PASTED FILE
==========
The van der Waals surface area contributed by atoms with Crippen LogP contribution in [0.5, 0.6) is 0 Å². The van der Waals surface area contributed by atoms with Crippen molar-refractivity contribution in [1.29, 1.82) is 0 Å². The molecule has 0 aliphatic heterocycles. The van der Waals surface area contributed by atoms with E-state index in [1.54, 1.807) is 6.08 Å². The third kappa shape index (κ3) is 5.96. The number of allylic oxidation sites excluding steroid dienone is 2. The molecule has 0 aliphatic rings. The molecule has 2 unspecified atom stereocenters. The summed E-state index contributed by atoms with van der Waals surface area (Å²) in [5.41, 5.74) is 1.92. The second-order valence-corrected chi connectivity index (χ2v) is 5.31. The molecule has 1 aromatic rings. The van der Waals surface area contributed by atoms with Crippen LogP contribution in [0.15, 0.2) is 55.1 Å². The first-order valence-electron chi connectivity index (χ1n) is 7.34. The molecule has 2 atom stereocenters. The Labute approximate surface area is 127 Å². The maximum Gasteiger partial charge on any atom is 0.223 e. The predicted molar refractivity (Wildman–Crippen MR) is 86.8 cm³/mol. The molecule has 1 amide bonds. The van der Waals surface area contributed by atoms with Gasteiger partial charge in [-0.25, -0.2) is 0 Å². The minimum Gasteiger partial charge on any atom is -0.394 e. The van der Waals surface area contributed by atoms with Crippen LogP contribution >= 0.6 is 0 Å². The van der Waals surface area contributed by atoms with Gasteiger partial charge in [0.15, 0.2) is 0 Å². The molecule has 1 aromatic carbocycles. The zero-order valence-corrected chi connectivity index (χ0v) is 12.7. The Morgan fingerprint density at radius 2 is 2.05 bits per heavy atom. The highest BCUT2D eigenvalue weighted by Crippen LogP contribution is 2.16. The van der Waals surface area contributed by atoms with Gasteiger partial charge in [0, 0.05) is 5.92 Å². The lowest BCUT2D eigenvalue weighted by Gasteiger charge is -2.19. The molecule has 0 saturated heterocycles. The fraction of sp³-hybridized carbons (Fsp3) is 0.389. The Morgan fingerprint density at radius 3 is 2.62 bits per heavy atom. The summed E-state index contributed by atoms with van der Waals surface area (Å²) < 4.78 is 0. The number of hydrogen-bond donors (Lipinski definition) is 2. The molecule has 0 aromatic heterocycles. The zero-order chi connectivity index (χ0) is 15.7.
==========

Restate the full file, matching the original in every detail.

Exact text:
The van der Waals surface area contributed by atoms with Crippen LogP contribution in [0.5, 0.6) is 0 Å². The van der Waals surface area contributed by atoms with Crippen molar-refractivity contribution in [1.29, 1.82) is 0 Å². The molecule has 0 aliphatic heterocycles. The van der Waals surface area contributed by atoms with E-state index in [1.54, 1.807) is 6.08 Å². The third kappa shape index (κ3) is 5.96. The number of allylic oxidation sites excluding steroid dienone is 2. The molecule has 0 aliphatic rings. The molecule has 2 unspecified atom stereocenters. The summed E-state index contributed by atoms with van der Waals surface area (Å²) in [5.41, 5.74) is 1.92. The second-order valence-corrected chi connectivity index (χ2v) is 5.31. The molecule has 1 aromatic rings. The van der Waals surface area contributed by atoms with Crippen LogP contribution in [0.15, 0.2) is 55.1 Å². The first-order valence-electron chi connectivity index (χ1n) is 7.34. The molecule has 2 atom stereocenters. The Labute approximate surface area is 127 Å². The maximum Gasteiger partial charge on any atom is 0.223 e. The predicted molar refractivity (Wildman–Crippen MR) is 86.8 cm³/mol. The molecule has 1 amide bonds. The van der Waals surface area contributed by atoms with Gasteiger partial charge in [-0.25, -0.2) is 0 Å². The minimum Gasteiger partial charge on any atom is -0.394 e. The van der Waals surface area contributed by atoms with Crippen LogP contribution >= 0.6 is 0 Å². The van der Waals surface area contributed by atoms with Gasteiger partial charge in [0.15, 0.2) is 0 Å². The molecule has 1 aromatic carbocycles. The zero-order valence-corrected chi connectivity index (χ0v) is 12.7. The Morgan fingerprint density at radius 2 is 2.05 bits per heavy atom. The highest BCUT2D eigenvalue weighted by Crippen LogP contribution is 2.16. The van der Waals surface area contributed by atoms with Gasteiger partial charge in [0, 0.05) is 5.92 Å². The lowest BCUT2D eigenvalue weighted by Gasteiger charge is -2.19. The molecule has 0 saturated heterocycles. The fraction of sp³-hybridized carbons (Fsp3) is 0.389. The Morgan fingerprint density at radius 3 is 2.62 bits per heavy atom. The summed E-state index contributed by atoms with van der Waals surface area (Å²) < 4.78 is 0. The number of hydrogen-bond donors (Lipinski definition) is 2. The molecule has 0 aromatic heterocycles. The zero-order chi connectivity index (χ0) is 15.7.